Empathy and the Mind-Body Problem (1)

The N-body problem is one of the most famous in classical physics, first posed by Isaac Newton in his most important book Principia Mathematica (1687).  The problem is to describe the motion of bodies in space once their velocities, masses and initial positions are known.  Two hundred years later a work describing the relatively simple case of three bodies (sun, earth and moon) ran to 1800 pages.  The N-body problem refers to any number of objects and gets even more complex if velocities approach the speed of light.  Approximate solutions were developed in the 20th Century.

In health care we have an even more difficult dilemma called the Mind-Body Problem, which has been recognized since the time of Hippocrates (who died in 377 BCE) but could be solved in this century.  The M-B Problem is that stresses that affect the mind can cause physical symptoms indistinguishable from symptoms due to disease of body organs.  Diagnosing the latter depends on ability to identify abnormal organ physiology.  Diagnosing the former depends, fundamentally, on empathic ability.  Empathy, by the way, is not sympathy.  As defined by psychologist Carl Rogers, empathy is the clinician’s ability “to perceive the internal frame of reference of another with accuracy, …  as if one were the other person, but without ever losing the ‘as if ‘ condition.” (1)  In other words, empathy is feeling what it is like to be another person.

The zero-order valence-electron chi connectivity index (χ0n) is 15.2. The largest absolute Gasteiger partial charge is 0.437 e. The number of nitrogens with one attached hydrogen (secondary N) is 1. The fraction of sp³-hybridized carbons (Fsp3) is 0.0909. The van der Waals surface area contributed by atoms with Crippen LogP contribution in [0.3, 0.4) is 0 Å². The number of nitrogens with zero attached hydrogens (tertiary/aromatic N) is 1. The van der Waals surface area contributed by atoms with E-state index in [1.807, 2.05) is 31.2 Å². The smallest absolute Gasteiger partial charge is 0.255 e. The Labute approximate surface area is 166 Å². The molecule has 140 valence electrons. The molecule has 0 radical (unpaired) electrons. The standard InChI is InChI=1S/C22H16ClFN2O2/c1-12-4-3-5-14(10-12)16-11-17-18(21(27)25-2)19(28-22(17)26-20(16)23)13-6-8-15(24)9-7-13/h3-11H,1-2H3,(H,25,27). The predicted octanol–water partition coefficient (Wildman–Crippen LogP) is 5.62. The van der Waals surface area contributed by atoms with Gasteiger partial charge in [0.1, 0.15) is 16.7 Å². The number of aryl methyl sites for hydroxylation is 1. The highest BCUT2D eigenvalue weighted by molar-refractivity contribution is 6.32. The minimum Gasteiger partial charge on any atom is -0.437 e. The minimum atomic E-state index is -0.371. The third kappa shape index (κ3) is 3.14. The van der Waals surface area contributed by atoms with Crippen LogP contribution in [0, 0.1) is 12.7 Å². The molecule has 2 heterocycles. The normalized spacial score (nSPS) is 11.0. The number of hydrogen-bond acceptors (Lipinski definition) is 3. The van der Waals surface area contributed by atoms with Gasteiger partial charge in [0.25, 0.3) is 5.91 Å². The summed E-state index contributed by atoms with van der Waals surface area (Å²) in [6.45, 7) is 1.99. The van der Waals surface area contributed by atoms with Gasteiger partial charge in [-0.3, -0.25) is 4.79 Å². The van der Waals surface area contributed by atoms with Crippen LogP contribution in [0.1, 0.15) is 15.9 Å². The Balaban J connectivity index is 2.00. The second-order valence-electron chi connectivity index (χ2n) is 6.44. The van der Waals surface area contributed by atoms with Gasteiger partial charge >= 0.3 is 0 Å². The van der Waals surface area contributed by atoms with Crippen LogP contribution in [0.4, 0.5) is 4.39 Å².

Both skills are needed to sort out whether a symptom is due to stress illness or to an organ disorder and both skills exist.  So, theoretically, we can solve the M-B Problem for most patients.  Unfortunately, in our current health care system the two skills exist in separate worlds that orbit each other but communicate poorly.  Why is this?  More in the next post.

1. quoted in Shea SC. Psychiatric Interviewing (1998), p 14. WB Saunders.

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